Winner: One Flew Over the Cuckoo's Nest
Director: Milos Foreman
Distributed by: United Artists

One Flew Over the Cuckoo's Nest is the first film since It Happened One Night to win the "High Five." That's Best Picture, Director, Actor, Actress, and Screenplay for all my newer readers. It deserved it too, as both Jack Nicholson and Louise Fletcher put on an amazing show. The movie details Randall P. McMurphy's stay in an insane asylum. Instead of being sent to jail for statutory rape, he is instead sent to a mental institution where he can have an easier time of it, instead of doing hard labor. He immediately comes into conflict with Nurse Ratched (Fletcher) the sociopathic nurse in charge of their ward. The film also stars later big names like Christopher Lloyd (his first film) and Danny DeVito. Nest had some pretty stiff competition, but it won over the Academy with its big themes, black comedy, and stellar performance from Nicholson. The other nominees were Jaws, Barry Lyndon, Dog Day Afternoon, and Nashville. This would be a tough choice for me between Jaws and Nest, but I do think Nest is a better movie.

Winner: Rocky
Director: John G. Avildsen
Distributed by: United Artists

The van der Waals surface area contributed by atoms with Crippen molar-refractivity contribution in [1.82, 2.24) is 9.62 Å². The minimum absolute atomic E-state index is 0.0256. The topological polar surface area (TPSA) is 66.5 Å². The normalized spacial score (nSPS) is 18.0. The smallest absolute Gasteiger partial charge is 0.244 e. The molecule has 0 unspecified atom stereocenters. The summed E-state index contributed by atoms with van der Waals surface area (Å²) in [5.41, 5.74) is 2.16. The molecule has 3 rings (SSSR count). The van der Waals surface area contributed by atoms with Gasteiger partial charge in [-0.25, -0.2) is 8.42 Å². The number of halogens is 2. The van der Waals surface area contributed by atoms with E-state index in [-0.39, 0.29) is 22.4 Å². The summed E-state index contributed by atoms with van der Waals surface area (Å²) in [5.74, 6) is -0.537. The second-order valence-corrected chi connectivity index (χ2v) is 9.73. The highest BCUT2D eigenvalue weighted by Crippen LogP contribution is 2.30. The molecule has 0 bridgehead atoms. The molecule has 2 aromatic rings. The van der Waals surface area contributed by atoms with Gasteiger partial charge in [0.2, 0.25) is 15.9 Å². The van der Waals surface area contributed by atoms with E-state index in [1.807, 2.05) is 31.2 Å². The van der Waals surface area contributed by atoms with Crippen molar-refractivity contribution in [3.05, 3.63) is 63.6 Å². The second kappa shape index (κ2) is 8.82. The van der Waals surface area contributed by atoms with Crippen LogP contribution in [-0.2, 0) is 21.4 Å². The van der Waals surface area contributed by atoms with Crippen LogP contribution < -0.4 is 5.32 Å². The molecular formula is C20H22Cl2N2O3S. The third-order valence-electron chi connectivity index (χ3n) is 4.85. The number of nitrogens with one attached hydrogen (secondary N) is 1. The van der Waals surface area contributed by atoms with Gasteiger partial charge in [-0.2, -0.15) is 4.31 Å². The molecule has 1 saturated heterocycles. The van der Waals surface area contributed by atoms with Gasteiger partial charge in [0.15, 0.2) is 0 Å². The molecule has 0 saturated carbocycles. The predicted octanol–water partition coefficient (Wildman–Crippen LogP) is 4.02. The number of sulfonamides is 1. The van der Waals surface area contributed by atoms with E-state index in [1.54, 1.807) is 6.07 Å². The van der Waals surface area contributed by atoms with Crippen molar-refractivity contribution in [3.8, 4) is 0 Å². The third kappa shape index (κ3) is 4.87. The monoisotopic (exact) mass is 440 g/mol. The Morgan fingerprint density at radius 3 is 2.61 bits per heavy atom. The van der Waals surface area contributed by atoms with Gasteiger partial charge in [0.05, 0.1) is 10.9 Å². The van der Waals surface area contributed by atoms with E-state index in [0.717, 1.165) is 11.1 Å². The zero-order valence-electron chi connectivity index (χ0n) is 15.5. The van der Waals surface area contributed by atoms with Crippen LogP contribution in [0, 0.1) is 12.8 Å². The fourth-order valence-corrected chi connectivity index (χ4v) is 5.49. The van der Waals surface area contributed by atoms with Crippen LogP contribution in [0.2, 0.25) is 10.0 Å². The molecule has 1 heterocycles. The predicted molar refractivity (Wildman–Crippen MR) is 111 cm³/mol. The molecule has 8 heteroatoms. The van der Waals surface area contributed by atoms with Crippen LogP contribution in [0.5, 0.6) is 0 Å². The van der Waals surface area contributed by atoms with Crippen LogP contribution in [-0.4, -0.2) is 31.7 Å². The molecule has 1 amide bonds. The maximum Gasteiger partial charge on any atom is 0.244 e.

Rocky is seemingly one of those Best Picture winners that kind of throws you off. I mean, I was when I saw the Oscar icon on the DVD version at Farmer Jack ten years ago. It's new actor Sylvester Stallone mumbling and boxing. It can't be that great! It's pretty good actually. It's a nice underdog story, which is basically what Stallone was going through getting the picture made. The film was shot in 28 days and only had a budget of $1.1 million. Not exactly Oscar bait, but it went ahead and became a sleeper hit; the academy probably loving the gritty story mixed with sentimentality. I honestly still don't get Rocky and Adrian's relationship. Oh well, all I know is that whenever that name is uttered, I've got to recreate the ending to the movie. Rocky won over All the President's Men, Bound for Glory, Network, and Taxi Driver. That isn't including non-nominated films like Carrie, Marathon Man, or my personal favorite, The Outlaw Josey Wales. That would've been awesome! But no, we have Stallone getting punched repeatedly by Carl Weathers. Oh, I never explained what the movie is about! Rocky is an OK boxer who gets the chance to fight the champion. Then he eats lightning and craps thunder. Somehow this doesn't land him in a hospital.